Coun. Matt Allard promotes 'Dutch reach' to combat cycling accidents

Coun. Matt Allard hopes to do for the "Dutch reach" what he could not do for zipper merges.

St. Boniface councillor says body-twisting motion keeps cyclists safe from doorings

The CBC's Brett Purdy explains the 'Dutch Reach' 1:09

Coun. Matt Allard hopes to do for the "Dutch reach" what he could not do for zipper merges.

The rookie St. Boniface councillor, who's developed a reputation for proposing quirky ideas at city hall, is backing a move to cut down on "doorings," or collisions between cyclists and the doors on motor vehicles.

Allard has authored a motion asking the city to work with Manitoba Public Insurance to popularize the "Dutch reach," a manoeuvre intended to ensure people in cars don't fling open their doors and into the path of oncoming cyclists without warning.

"The 'Dutch reach' sees a driver or passenger in a car use the opposite hand from their side of the door to pull the handle, thereby causing a physical motion of the body which produces a shoulder and side view mirror check," he said.

Allard said he has heard from several Winnipeggers who've been hurt when a car door swung open in their path.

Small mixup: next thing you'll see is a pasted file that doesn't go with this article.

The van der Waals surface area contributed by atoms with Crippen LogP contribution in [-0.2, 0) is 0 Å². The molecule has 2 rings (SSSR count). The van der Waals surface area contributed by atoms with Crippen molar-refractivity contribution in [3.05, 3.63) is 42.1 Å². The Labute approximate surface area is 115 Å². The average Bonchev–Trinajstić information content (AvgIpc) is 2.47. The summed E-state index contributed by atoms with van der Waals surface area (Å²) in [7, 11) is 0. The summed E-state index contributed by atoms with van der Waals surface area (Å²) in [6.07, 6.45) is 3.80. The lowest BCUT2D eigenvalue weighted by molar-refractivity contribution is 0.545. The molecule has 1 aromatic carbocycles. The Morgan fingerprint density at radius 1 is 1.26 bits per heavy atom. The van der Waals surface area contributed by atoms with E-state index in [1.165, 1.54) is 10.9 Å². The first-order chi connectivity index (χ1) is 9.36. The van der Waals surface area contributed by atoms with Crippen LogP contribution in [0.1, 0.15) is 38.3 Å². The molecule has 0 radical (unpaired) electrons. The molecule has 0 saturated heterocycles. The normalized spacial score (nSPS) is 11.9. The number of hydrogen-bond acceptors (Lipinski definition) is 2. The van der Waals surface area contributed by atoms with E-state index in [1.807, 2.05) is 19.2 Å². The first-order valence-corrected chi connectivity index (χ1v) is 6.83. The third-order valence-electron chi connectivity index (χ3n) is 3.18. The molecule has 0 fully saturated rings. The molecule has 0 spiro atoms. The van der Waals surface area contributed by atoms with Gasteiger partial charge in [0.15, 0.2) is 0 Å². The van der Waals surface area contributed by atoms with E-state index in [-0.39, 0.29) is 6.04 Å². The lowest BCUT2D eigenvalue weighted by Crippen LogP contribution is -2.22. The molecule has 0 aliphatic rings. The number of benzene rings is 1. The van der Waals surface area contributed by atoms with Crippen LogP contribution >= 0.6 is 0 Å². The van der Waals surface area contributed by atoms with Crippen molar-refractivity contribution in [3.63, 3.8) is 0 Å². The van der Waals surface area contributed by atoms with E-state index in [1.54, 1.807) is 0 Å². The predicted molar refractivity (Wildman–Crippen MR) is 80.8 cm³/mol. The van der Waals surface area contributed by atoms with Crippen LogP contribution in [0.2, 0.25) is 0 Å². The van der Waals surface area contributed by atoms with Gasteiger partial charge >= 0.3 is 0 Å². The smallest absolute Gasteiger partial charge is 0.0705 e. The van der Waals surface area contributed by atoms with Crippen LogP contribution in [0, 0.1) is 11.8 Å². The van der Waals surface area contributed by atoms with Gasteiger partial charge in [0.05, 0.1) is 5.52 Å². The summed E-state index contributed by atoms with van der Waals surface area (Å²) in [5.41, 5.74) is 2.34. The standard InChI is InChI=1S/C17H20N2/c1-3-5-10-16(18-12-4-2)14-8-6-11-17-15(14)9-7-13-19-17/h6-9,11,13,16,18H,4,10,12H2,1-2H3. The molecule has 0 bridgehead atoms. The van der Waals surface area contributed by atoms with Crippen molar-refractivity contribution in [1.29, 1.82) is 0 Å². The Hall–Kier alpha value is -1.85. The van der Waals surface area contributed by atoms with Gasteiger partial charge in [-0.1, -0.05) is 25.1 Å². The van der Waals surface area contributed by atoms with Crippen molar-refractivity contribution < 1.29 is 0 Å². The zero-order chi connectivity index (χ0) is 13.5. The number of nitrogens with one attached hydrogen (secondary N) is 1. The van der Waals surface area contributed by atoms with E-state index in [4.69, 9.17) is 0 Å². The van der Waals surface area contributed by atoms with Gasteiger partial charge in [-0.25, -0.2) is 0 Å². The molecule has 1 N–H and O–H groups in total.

"I know it's happening and this is just an easy way to stop something that's putting people's lives at risk and it's a very simple behaviour to change," he said.  

Council's public works committee approved the motion Tuesday.

Matt Cromie, the president of the Winnipeg Cycling Club, said it's a good idea but he's not sure it will catch on.

"I personally think that raising awareness of drivers with respect to cyclists is an awesome idea. I think that in concept the Dutch Reach is a good mechanism, but very likely will not be adopted by the drivers education groups that easily," he said in an email to CBC.

"As a cyclist and driver I'm aware and try to use this technique but often don't because I don't routinely park on the roads."

Elsewhere in Canada steep fines have been imposed for drivers who "door" cyclists. Last year, Quebec proposed a bill that boosted fines up to $300. In Ontario, fines for "dooring" can be as steep as $1,000. 

With files from Brett Purdy